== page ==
The reason why this happens is simple — in technology we rarely start from zero. The choices we make persist in the software we create. As long as that software exists, it’s organizational memory. It makes some things easy and other things hard. Software isn’t a mechanical thing. In an odd way it’s alive. It grows. When we modify it, it reacts to us. Because of its presence, its value, and its constraints, we react to it.
I see our relationship to software as a symbiotic relationship. As in biology, both parties can benefit. We just need to tend the relationship. And, to do that, we need to be aware of what software is, how it grows and how the minutiae of choices we make in terms of process and organizational structure impact it. And, further, how it impacts us.
Some companies today literally don’t realize that they are developing software. A small retail store hires someone to create their website but then takes care of the maintenance themselves. They learn enough about development tools to make some modifications and they are happy. If you ask anyone in the company what a version control system is, they don’t know. An employee learns how to make changes and the business owner knows enough about programming spreadsheets to create the five they need to run the business. Ask them if they are software developers and they’ll laugh. Software change is something that they do but it is not their focus. They only know enough about it to become deeply frustrated with computers. Periodically, they think about buying “a solution” that will “automate their business.” Maybe they do, and maybe they don’t. There’s frustration on both paths.
Many businesses today are larger scale examples of this small business. They see their domain — retail in this case, and recognize that they have to develop or customize some software themselves.
This is the genesis of the traditional business/development split. The business needs software so they hire programmers and put them in a separate part of the organization. It doesn’t matter whether the business needs the software for its own operations or whether it sells the software or its capabilities to customers. The split is there and it is a communications chasm that the company has to bridge continuously.
If one group of people does market research and makes product decisions, and another group develops the software, we have less integrated understanding. The fact of the matter is, if business people work with technologists every day, they’ll have insights about technology that technologists miss. Technologists will also come up with novel product ideas or ways of finessing systems to generate more value if they become involved in the business. You don’t achieve these effects by having more meetings. You achieve them by working side by side. Or, at a deeper level, by being a business person who writes code, or a technologist who does market research.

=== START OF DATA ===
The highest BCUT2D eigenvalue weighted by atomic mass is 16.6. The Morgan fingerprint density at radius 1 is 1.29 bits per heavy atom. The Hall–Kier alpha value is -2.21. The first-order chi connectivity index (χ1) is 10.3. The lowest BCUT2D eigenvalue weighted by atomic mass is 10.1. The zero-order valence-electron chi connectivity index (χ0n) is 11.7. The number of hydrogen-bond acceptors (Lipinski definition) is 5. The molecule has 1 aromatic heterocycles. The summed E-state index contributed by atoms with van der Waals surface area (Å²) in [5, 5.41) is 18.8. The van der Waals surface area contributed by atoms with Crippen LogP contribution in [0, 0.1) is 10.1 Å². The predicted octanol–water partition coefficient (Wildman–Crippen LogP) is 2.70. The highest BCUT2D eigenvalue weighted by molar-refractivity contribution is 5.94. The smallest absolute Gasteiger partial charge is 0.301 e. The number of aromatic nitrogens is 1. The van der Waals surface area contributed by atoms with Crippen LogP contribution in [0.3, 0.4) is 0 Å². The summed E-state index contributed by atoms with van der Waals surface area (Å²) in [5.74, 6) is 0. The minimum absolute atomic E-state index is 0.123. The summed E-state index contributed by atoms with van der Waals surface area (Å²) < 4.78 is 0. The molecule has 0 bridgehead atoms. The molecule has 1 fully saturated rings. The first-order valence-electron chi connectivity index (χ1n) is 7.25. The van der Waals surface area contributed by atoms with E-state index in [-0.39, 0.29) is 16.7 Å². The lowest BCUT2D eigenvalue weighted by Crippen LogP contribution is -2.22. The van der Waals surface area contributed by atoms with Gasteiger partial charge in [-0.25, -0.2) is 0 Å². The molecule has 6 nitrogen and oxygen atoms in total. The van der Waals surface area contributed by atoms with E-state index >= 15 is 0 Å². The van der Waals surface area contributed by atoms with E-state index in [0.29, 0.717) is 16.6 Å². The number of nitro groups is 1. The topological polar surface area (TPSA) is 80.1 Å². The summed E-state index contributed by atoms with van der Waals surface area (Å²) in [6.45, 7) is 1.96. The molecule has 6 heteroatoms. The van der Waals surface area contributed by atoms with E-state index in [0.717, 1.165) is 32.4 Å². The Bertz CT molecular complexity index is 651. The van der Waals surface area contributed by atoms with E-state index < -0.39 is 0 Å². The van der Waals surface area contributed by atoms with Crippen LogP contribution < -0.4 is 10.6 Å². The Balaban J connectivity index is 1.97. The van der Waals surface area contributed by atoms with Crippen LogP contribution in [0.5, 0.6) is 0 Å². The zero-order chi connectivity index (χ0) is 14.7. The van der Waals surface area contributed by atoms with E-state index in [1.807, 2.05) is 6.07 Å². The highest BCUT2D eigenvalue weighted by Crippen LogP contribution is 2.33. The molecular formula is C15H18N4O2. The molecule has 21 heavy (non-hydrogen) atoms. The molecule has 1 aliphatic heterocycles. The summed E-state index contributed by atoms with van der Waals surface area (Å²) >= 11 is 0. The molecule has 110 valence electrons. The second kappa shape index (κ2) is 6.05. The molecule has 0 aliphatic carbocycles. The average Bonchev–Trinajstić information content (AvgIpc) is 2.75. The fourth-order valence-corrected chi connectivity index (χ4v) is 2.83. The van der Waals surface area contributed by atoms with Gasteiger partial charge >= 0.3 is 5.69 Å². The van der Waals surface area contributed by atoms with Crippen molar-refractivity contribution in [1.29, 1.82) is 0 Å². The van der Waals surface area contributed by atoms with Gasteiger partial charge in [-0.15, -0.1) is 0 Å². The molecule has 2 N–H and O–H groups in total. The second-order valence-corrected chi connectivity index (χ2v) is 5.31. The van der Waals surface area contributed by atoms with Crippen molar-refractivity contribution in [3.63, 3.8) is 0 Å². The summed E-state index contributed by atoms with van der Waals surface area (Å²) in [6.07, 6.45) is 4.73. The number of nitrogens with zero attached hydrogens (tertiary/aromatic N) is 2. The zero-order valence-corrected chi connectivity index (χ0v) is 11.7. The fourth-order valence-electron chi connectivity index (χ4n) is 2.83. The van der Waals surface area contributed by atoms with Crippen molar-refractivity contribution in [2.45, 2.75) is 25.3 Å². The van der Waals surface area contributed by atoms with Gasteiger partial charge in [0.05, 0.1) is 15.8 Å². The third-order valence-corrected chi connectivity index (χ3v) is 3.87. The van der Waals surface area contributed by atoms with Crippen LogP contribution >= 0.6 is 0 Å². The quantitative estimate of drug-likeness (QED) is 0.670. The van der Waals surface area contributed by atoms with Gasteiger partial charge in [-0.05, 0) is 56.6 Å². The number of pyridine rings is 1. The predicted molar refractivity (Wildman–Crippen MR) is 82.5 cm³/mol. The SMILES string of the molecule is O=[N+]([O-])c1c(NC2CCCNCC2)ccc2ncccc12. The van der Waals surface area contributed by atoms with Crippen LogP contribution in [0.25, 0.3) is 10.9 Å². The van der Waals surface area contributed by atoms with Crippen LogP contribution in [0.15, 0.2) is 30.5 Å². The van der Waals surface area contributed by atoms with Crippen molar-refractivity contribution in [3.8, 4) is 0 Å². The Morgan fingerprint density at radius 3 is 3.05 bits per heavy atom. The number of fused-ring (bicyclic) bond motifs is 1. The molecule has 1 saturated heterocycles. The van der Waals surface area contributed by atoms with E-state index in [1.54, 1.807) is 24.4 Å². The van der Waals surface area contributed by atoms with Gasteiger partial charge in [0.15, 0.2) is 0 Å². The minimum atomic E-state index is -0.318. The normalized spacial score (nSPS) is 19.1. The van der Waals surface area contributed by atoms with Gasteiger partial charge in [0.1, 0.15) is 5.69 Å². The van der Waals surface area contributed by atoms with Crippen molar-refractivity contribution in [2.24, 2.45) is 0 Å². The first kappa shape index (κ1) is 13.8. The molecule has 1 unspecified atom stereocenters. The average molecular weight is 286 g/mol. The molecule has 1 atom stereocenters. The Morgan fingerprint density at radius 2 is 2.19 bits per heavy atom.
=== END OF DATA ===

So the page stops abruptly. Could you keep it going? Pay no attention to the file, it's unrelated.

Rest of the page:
The odd thing about this split between business and development is that you can see it in the code. One of the key insights in software development is Conway’s Law. It states that the structure of what we produce ends up mirroring the structure of the organizations that produce it. Conway’s Law is a deep insight and there is much more to say about it but with regard to the business/development split it tells us that we should expect poor quality software when there’s a handoff or any gap in knowledge between groups.
The tragic thing about this is that it affects what a business can do over time. In many organizations, code lives forever. Misalignments between business knowledge and development knowledge persist in the code. We work around them and, more often than not, end up building on top of them rather than fixing them.
Once you understand the Conway’s Law many things that seem surprising about software development make sense. When many teams work in the same code base, able to touch any part of it, there’s a tendency toward the Tragedy of the Commons. When individual teams concentrate on their own area of the code, the code reacts by modularizing over time. Process impacts code too. Frankly, everything does. This makes it important for us to have awareness of these effects. Sadly, most businesses don’t. At the highest levels, most organizations have a view of the work that needs to be done, and a view of the organization, but seldom the code. They almost never see them as a whole, and they miss what the code can tell us about long term health — the ability to keep this ecosystem running and delivering value.
What happens when we surface this knowledge? When we see the software systems we produce as a part of the organization?
There are some implications..